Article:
Sequencing data was processed using ACGT101-miR v4.2 data analysis soft. Briefly, the analysis was conducted using the following protocol: after being extracted from the image data, the raw reads were assessed using Illumina FastQC to obtain the Q30 high-quality data. Further, a series of digital filters were employed to remove the adapter dimers, junk and low complexity sequences, the remaining sequences (also named as clean reads) were aligned to mRNA, Rfam and Repbase database to further discard mRNA, other ncRNAs (rRNA, tRNA, snRNA, snoRNA), and repeat sequences, the un-mappable sequences were used for miRNAs identification, and according to their alignment on miRBase (release v.21) and genome (Capra hircus v1.01), these reads were classified into six groups: Reads mapped to miRNAs/pre-miRNAs of Capra hircus in miRbase and the pre-miRNAs further mapped to the genome & EST were classified as Group 1a; Reads mapped to mammalian (except for Capra hircus) miRNAs/pre-miRNAs in miRbase and the pre-miRNAs further mapped to the genome & EST were classified as Group 1b; Reads mapped to mammalian miRNAs/pre-miRNAs in miRbase, the mapped pre-miRNAs, which were not further mapped to the genome, and the reads (and of course the miRNAs of the pre-miRNAs) mapped to the genome and the extended genome sequences from the genome loci that may form hairpins were classified as Group 2a; Reads mapped to mammalian miRNAs/pre-miRNAs in miRbase, the mapped pre-miRNAs, which were not further mapped to the genome, and the reads (and of course the miRNAs of the pre-miRNAs) mapped to the genome and the extended genome sequences from the genome loci that may not form hairpins were classified as Group 2b; Reads mapped to mammalian miRNAs/pre-miRNAs in miRbase, the mapped pre-miRNAs not further mapped to the genome, and the reads not mapped to the genome but mapped to the miRNAs (matures) were classified as Group 3. Reads that were not mapped to mammalian pre-miRNAs in the miRBase but were mapped to the genome and EST of Capra hircus and the extended genome sequences that may form hairpins were named Group 4.
Unique sequences with lengths of 18–26 nt were subsequently mapped to the precursor sequences of mammalian miRNAs in the miRBase by BLAST searching to identify known miRNAs and novel 3p- and 5p- derived miRNAs. According to their alignments with miRNAs, pre-miRNAs and genomes, the reads were classified into six categories (please refer to Sequencing data processing in Materials and Methods). Group 1a included known miRNAs of Capra hircus, Group 1b, Group 2 and Group 3 included conserved miRNAs among Capra hircus and other mammals, and Group 4 included novel miRNAs. The hairpin RNA structures containing sequences were predicted from the flanking 80-nt sequences using RNAfold software (http://rna.tbi.univie.ac.at/cgi-bin/RNAfold.cgi). The criteria for secondary structure prediction were: (1) number of nucleotides in one bulge of the stem≤12; (2) number of base pairs in the stem region of the predicted hairpin≥16; (3) cut-off free energy (kCal/mol)≤−15; (4) length of hairpin (up and down stem+terminal loop)≥50; (5) length of hairpin loop≤20; (6) number of nucleotides in one bulge in the mature region≤4; (7) number of biased errors in one bulge in the mature region≤2; (8) number of biased bulges in the mature region≤2; (9) number of errors in the mature region≤4; (10) number of base pairs in the mature region of the predicted hairpin≥12; and (11) percentage of mature regions in the stem≥80.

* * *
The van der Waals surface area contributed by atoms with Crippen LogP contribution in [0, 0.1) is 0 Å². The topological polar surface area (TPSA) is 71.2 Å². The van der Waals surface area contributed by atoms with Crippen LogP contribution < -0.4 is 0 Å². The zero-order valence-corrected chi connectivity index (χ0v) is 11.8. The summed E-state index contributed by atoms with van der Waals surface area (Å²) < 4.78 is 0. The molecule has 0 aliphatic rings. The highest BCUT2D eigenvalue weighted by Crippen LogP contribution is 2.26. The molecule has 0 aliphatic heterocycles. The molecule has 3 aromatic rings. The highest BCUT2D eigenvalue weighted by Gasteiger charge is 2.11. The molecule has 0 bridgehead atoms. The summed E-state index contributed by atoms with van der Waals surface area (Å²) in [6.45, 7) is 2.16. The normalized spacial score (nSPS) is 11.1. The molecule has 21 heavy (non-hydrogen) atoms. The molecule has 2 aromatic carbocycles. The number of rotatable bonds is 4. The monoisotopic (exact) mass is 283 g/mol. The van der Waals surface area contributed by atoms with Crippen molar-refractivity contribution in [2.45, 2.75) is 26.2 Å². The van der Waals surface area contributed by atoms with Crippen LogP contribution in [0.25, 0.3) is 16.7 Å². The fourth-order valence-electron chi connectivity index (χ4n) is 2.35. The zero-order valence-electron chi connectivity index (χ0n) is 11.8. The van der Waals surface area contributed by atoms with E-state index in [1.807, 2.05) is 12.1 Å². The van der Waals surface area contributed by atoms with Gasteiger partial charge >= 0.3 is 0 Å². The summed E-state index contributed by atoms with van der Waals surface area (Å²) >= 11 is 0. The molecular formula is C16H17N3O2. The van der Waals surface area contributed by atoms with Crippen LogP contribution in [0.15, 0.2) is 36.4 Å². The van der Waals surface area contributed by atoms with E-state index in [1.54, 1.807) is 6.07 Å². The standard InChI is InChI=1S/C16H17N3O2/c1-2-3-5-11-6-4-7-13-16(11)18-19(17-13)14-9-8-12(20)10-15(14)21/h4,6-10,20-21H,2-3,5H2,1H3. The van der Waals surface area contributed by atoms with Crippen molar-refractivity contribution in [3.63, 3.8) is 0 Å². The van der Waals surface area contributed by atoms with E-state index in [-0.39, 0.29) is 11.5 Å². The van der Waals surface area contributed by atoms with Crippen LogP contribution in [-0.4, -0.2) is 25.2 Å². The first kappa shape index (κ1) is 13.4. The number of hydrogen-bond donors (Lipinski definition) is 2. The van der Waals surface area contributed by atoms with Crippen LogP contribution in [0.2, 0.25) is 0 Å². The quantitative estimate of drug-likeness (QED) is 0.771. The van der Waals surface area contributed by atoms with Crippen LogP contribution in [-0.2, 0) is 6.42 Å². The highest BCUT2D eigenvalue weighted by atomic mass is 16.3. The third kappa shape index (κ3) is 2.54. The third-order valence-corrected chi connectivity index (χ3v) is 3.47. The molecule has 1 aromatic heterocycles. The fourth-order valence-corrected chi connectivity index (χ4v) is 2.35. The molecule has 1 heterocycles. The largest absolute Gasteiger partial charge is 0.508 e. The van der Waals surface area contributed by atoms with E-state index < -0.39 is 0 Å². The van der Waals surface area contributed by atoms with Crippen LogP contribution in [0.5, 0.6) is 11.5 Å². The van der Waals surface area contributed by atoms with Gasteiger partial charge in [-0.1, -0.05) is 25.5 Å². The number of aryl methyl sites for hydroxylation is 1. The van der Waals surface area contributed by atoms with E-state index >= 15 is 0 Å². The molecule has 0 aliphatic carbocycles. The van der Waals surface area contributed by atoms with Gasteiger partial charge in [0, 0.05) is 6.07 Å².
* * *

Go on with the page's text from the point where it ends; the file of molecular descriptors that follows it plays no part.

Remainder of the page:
miRNA expression was first normalized to obtain the expression of transcripts per million (TPM) for better visualization and comparability, and the fold-change and P-value were calculated from the normalized expression using the following formulas:
Normalized expression=(Actual miRNA sequencing reads count/Total clean reads count)×1,000,000. Fold change=Log2 (L /E), P-value:
The expression levels were compared between the E library and L library; if the normalized expression value of a given miRNA is zero, then the expression value was modified to 0.01. If the normalized expression of a given miRNA was less than 1 in both libraries, then it was removed in future differential expression analyses. miRNAs with more than 10 reads, a p value below 0.05 and showing a fold change (log2) greater than 1.5 were considered differentially expressed. Finally, the significance of each library was tested with Fisher’s exact test and chi-square test.
TargetScan and MiRanda online software were used to predict the potential target genes of differentially expressed miRNAs, the data predicted by both algorithms were combined, and the intersection elements were accepted as candidate target genes.
InterProScan (http://www.geneontology.org/GO.annotation.interproscan.shtml)44 and Blast2go (http://www.blast2go.com/b2ghome)45 were used to execute GO annotation and enrichment analysis from three ontologies: molecular function, cellular component and biological process. The GO terms were significantly enriched in the predicted target gene candidates of the miRN compared with the reference gene background and the genes corresponding to certain biological functions. The GO terms with corrected P-values≤0.5 are defined as significantly enriched in the target gene candidates.